Im a country girl, hailing from the Big Apple. Big lifestyle change. while still young in NYC, I did run-way modeling work and was actually getting booked for gigs. But while the work was glamorous, the crowd affiliated with this career, was, can I just say “less than desirable to this catholic girl. Heavy make up, revealing clothing, etc. I fit in, but I didn’t want to. Today at 48, I rarely wear make up at all. I don’t think I am aging too terribly, and if I was, so what. I feel good about me, my days are what I want them to be. I am happy, healthy and spiritually content. Life is good, and not having the “How do I look” monkey on my back, makes for one less wrinkle.

  2. Great topic, always a hot button. It all boils down to the way our country, our culture, views older women. People aren’t as tough on men as they age. But we women seem to turn “invisible” after 40, and the pressure to look younger is impossible to escape.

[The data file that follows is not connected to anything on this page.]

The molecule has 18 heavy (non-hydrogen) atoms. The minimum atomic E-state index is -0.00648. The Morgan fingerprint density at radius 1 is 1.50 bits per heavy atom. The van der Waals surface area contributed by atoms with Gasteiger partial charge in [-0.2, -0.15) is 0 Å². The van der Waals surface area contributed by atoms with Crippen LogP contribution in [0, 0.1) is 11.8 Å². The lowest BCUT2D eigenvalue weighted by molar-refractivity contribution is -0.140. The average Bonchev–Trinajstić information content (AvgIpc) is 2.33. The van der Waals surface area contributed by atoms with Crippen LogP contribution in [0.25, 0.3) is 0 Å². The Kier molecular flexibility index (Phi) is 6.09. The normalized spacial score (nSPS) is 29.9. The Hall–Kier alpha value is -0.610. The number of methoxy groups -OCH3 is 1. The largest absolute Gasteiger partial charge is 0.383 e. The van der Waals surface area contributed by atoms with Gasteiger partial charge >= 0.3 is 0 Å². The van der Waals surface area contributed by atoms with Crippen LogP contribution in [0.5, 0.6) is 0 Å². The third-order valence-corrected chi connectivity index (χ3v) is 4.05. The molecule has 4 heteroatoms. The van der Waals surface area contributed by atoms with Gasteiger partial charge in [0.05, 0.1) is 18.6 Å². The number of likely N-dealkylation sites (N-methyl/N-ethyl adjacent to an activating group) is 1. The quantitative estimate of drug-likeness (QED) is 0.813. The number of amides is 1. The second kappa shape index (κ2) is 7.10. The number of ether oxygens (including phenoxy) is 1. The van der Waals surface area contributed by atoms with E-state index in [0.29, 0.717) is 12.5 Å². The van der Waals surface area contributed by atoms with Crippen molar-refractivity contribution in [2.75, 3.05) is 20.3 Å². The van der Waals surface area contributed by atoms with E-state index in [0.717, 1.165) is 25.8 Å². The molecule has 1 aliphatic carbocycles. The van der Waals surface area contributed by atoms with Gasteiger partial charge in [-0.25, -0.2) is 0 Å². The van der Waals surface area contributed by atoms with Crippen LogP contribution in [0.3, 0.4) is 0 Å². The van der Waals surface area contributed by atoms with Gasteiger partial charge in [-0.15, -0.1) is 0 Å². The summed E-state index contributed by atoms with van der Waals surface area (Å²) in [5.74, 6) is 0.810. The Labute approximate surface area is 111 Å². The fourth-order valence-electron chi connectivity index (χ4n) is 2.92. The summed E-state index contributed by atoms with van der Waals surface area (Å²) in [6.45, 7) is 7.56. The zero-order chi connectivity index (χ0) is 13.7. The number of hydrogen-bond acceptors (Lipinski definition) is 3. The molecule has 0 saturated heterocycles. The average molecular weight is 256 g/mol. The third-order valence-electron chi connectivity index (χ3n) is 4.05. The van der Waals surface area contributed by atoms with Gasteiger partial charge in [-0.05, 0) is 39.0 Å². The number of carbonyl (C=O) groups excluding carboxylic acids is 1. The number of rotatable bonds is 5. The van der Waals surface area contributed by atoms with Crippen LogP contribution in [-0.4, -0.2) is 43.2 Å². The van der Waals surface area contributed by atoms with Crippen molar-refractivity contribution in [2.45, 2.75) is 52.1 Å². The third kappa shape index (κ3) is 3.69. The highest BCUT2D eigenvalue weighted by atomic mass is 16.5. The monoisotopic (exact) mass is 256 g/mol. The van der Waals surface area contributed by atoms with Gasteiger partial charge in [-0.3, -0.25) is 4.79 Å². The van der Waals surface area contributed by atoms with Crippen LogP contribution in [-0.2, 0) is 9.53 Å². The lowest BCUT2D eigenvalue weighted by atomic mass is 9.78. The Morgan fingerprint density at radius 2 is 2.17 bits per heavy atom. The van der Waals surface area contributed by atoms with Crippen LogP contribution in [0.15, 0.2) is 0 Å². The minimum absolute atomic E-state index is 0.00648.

Why do we do this to women, ourselves? I’m a journalist and currently reviewing several books on this topic. One is especially interesting: “French Women Don’t Get Facelifts.” Apparently, it’s true: France values its older women, and they don’t feel compelled to appear anything but their authentic selves. Sigh.

  3. If in my ageing process I found that something just looked “off”, my face is my eyes were drooping so much I could barely see, I looked angry or tired all the time, I would do something about that. Thankfully we live in an age where it’s possible to correct such things. Ageing may be natural, but it’s not always pretty and I think it’s perfectly okay to acknowledge that. I don’t look 25 anymore, that’s fine with me, but if in ageing I was looking not old but bizarre, I’d fix it.